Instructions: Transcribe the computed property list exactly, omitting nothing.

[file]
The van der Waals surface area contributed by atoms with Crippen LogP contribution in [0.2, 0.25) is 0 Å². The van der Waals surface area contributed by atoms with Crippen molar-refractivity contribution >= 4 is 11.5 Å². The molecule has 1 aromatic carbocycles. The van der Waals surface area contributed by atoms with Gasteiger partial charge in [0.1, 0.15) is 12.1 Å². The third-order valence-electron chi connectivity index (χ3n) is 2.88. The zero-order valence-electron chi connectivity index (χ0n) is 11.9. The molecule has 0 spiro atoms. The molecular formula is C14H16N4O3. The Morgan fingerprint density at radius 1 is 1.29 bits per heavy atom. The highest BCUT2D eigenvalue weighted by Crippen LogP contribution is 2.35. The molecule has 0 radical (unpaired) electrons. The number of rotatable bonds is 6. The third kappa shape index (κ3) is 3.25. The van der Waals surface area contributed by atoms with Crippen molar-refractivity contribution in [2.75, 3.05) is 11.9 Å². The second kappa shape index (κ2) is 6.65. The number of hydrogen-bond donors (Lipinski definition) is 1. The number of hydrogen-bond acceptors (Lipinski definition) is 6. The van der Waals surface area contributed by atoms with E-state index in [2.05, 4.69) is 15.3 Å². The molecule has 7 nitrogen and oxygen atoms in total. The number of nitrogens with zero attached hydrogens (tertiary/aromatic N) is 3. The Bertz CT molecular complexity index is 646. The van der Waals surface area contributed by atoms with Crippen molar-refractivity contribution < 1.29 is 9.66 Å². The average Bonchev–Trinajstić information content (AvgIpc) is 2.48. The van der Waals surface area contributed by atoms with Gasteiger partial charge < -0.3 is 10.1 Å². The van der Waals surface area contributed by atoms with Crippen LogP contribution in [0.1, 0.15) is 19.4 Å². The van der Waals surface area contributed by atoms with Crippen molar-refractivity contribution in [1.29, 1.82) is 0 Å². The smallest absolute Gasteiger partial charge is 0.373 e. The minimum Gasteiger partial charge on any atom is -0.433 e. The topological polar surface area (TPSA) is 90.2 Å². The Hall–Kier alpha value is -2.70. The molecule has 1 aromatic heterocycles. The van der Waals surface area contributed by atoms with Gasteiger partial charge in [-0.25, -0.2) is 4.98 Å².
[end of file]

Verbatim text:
The van der Waals surface area contributed by atoms with Crippen LogP contribution in [0.2, 0.25) is 0 Å². The van der Waals surface area contributed by atoms with Crippen molar-refractivity contribution >= 4 is 11.5 Å². The molecule has 1 aromatic carbocycles. The van der Waals surface area contributed by atoms with Gasteiger partial charge in [0.1, 0.15) is 12.1 Å². The third-order valence-electron chi connectivity index (χ3n) is 2.88. The zero-order valence-electron chi connectivity index (χ0n) is 11.9. The molecule has 0 spiro atoms. The molecular formula is C14H16N4O3. The Morgan fingerprint density at radius 1 is 1.29 bits per heavy atom. The highest BCUT2D eigenvalue weighted by Crippen LogP contribution is 2.35. The molecule has 0 radical (unpaired) electrons. The number of rotatable bonds is 6. The third kappa shape index (κ3) is 3.25. The van der Waals surface area contributed by atoms with Crippen molar-refractivity contribution in [2.75, 3.05) is 11.9 Å². The second kappa shape index (κ2) is 6.65. The number of hydrogen-bond donors (Lipinski definition) is 1. The number of hydrogen-bond acceptors (Lipinski definition) is 6. The van der Waals surface area contributed by atoms with E-state index in [2.05, 4.69) is 15.3 Å². The molecule has 7 nitrogen and oxygen atoms in total. The number of nitrogens with zero attached hydrogens (tertiary/aromatic N) is 3. The Bertz CT molecular complexity index is 646. The van der Waals surface area contributed by atoms with Crippen molar-refractivity contribution < 1.29 is 9.66 Å². The average Bonchev–Trinajstić information content (AvgIpc) is 2.48. The van der Waals surface area contributed by atoms with Gasteiger partial charge < -0.3 is 10.1 Å². The van der Waals surface area contributed by atoms with Crippen LogP contribution in [0.1, 0.15) is 19.4 Å². The van der Waals surface area contributed by atoms with Crippen molar-refractivity contribution in [1.29, 1.82) is 0 Å². The smallest absolute Gasteiger partial charge is 0.373 e. The minimum Gasteiger partial charge on any atom is -0.433 e. The topological polar surface area (TPSA) is 90.2 Å². The Hall–Kier alpha value is -2.70. The molecule has 1 aromatic heterocycles. The van der Waals surface area contributed by atoms with Gasteiger partial charge in [-0.25, -0.2) is 4.98 Å².